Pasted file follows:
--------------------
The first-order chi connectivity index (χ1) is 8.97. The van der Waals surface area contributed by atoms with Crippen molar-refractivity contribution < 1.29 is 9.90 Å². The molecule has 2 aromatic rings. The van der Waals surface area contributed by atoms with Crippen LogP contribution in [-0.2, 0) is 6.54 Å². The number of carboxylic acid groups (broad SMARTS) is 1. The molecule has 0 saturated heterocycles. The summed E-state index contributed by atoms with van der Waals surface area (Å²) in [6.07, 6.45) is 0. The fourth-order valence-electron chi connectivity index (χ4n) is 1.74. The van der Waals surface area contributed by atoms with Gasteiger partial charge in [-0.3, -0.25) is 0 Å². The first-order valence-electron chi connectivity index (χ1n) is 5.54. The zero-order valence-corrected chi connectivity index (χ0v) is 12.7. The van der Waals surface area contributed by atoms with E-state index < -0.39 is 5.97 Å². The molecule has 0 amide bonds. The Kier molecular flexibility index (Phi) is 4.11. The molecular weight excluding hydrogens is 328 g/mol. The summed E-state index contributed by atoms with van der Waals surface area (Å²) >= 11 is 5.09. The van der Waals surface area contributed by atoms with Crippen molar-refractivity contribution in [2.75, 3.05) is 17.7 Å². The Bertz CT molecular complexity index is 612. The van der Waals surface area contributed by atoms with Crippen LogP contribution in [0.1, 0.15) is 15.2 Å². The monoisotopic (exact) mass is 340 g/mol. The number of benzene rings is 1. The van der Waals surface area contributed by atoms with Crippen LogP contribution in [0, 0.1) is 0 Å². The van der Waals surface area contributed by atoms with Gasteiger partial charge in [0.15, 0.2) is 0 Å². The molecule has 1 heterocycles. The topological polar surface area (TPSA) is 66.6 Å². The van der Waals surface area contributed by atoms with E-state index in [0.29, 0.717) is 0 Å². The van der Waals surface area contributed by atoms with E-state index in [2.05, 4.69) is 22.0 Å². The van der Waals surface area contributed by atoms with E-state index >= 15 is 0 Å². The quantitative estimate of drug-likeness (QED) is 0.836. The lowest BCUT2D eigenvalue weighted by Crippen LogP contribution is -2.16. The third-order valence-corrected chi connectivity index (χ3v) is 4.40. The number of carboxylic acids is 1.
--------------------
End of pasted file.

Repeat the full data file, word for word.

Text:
The first-order chi connectivity index (χ1) is 8.97. The van der Waals surface area contributed by atoms with Crippen molar-refractivity contribution < 1.29 is 9.90 Å². The molecule has 2 aromatic rings. The van der Waals surface area contributed by atoms with Crippen LogP contribution in [-0.2, 0) is 6.54 Å². The number of carboxylic acid groups (broad SMARTS) is 1. The molecule has 0 saturated heterocycles. The summed E-state index contributed by atoms with van der Waals surface area (Å²) in [6.07, 6.45) is 0. The fourth-order valence-electron chi connectivity index (χ4n) is 1.74. The van der Waals surface area contributed by atoms with Gasteiger partial charge in [-0.3, -0.25) is 0 Å². The first-order valence-electron chi connectivity index (χ1n) is 5.54. The zero-order valence-corrected chi connectivity index (χ0v) is 12.7. The van der Waals surface area contributed by atoms with E-state index < -0.39 is 5.97 Å². The molecule has 0 amide bonds. The Kier molecular flexibility index (Phi) is 4.11. The molecular weight excluding hydrogens is 328 g/mol. The summed E-state index contributed by atoms with van der Waals surface area (Å²) >= 11 is 5.09. The van der Waals surface area contributed by atoms with Crippen molar-refractivity contribution in [2.75, 3.05) is 17.7 Å². The Bertz CT molecular complexity index is 612. The van der Waals surface area contributed by atoms with Crippen LogP contribution in [0.1, 0.15) is 15.2 Å². The monoisotopic (exact) mass is 340 g/mol. The number of benzene rings is 1. The van der Waals surface area contributed by atoms with Crippen LogP contribution in [0, 0.1) is 0 Å². The van der Waals surface area contributed by atoms with Gasteiger partial charge in [0.15, 0.2) is 0 Å². The molecule has 1 heterocycles. The topological polar surface area (TPSA) is 66.6 Å². The van der Waals surface area contributed by atoms with E-state index in [0.29, 0.717) is 0 Å². The van der Waals surface area contributed by atoms with E-state index in [2.05, 4.69) is 22.0 Å². The van der Waals surface area contributed by atoms with E-state index >= 15 is 0 Å². The quantitative estimate of drug-likeness (QED) is 0.836. The lowest BCUT2D eigenvalue weighted by Crippen LogP contribution is -2.16. The third-order valence-corrected chi connectivity index (χ3v) is 4.40. The number of carboxylic acids is 1.